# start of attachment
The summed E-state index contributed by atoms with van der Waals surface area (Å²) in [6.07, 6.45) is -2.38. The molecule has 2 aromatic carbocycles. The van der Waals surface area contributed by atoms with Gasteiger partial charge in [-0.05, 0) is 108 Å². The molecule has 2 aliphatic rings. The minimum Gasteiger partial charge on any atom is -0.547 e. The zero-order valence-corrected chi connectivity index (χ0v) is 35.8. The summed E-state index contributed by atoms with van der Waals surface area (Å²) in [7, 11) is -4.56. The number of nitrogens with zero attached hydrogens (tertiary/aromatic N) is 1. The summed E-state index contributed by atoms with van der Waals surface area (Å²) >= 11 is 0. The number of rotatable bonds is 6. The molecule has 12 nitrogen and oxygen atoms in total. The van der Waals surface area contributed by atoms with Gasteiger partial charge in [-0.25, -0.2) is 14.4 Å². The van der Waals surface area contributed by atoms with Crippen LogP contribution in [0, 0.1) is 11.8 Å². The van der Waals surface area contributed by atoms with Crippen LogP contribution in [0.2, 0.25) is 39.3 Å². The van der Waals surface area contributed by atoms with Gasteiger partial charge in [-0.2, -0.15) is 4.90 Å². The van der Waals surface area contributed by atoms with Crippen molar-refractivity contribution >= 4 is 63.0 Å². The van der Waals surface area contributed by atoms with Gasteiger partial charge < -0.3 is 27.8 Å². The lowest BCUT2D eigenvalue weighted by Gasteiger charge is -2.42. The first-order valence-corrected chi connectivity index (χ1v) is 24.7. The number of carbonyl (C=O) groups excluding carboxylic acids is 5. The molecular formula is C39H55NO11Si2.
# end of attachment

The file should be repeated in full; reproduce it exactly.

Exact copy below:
The summed E-state index contributed by atoms with van der Waals surface area (Å²) in [6.07, 6.45) is -2.38. The molecule has 2 aromatic carbocycles. The van der Waals surface area contributed by atoms with Gasteiger partial charge in [-0.05, 0) is 108 Å². The molecule has 2 aliphatic rings. The minimum Gasteiger partial charge on any atom is -0.547 e. The zero-order valence-corrected chi connectivity index (χ0v) is 35.8. The summed E-state index contributed by atoms with van der Waals surface area (Å²) in [7, 11) is -4.56. The number of nitrogens with zero attached hydrogens (tertiary/aromatic N) is 1. The summed E-state index contributed by atoms with van der Waals surface area (Å²) >= 11 is 0. The number of rotatable bonds is 6. The molecule has 12 nitrogen and oxygen atoms in total. The van der Waals surface area contributed by atoms with Gasteiger partial charge in [-0.25, -0.2) is 14.4 Å². The van der Waals surface area contributed by atoms with Crippen LogP contribution in [0, 0.1) is 11.8 Å². The van der Waals surface area contributed by atoms with Crippen LogP contribution in [0.2, 0.25) is 39.3 Å². The van der Waals surface area contributed by atoms with Gasteiger partial charge in [-0.2, -0.15) is 4.90 Å². The van der Waals surface area contributed by atoms with Crippen molar-refractivity contribution >= 4 is 63.0 Å². The van der Waals surface area contributed by atoms with Gasteiger partial charge < -0.3 is 27.8 Å². The lowest BCUT2D eigenvalue weighted by Gasteiger charge is -2.42. The first-order valence-corrected chi connectivity index (χ1v) is 24.7. The number of carbonyl (C=O) groups excluding carboxylic acids is 5. The molecular formula is C39H55NO11Si2.